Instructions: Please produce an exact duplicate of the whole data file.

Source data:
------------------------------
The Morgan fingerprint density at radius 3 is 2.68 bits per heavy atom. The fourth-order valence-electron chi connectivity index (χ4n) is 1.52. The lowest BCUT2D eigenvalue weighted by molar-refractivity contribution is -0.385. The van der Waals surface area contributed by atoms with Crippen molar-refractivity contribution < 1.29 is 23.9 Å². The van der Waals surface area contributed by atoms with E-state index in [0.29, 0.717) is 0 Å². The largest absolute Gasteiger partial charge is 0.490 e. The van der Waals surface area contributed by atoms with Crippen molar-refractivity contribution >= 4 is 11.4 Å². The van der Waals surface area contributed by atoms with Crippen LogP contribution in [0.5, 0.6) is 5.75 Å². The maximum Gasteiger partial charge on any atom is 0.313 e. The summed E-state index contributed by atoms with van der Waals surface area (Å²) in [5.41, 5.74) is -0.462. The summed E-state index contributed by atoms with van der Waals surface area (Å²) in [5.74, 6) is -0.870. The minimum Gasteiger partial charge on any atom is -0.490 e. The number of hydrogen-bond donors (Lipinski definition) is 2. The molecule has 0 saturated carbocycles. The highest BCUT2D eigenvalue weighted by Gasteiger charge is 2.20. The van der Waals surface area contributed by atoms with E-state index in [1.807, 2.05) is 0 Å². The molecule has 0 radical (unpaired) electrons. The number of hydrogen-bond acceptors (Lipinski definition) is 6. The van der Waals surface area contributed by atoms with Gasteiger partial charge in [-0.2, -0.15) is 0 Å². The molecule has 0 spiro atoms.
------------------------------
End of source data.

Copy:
The Morgan fingerprint density at radius 3 is 2.68 bits per heavy atom. The fourth-order valence-electron chi connectivity index (χ4n) is 1.52. The lowest BCUT2D eigenvalue weighted by molar-refractivity contribution is -0.385. The van der Waals surface area contributed by atoms with Crippen molar-refractivity contribution < 1.29 is 23.9 Å². The van der Waals surface area contributed by atoms with E-state index in [0.29, 0.717) is 0 Å². The largest absolute Gasteiger partial charge is 0.490 e. The van der Waals surface area contributed by atoms with Crippen molar-refractivity contribution >= 4 is 11.4 Å². The van der Waals surface area contributed by atoms with Crippen LogP contribution in [0.5, 0.6) is 5.75 Å². The maximum Gasteiger partial charge on any atom is 0.313 e. The summed E-state index contributed by atoms with van der Waals surface area (Å²) in [5.41, 5.74) is -0.462. The summed E-state index contributed by atoms with van der Waals surface area (Å²) in [5.74, 6) is -0.870. The minimum Gasteiger partial charge on any atom is -0.490 e. The number of hydrogen-bond donors (Lipinski definition) is 2. The molecule has 0 saturated carbocycles. The highest BCUT2D eigenvalue weighted by Gasteiger charge is 2.20. The van der Waals surface area contributed by atoms with E-state index in [1.807, 2.05) is 0 Å². The molecule has 0 radical (unpaired) electrons. The number of hydrogen-bond acceptors (Lipinski definition) is 6. The van der Waals surface area contributed by atoms with Gasteiger partial charge in [-0.2, -0.15) is 0 Å². The molecule has 0 spiro atoms.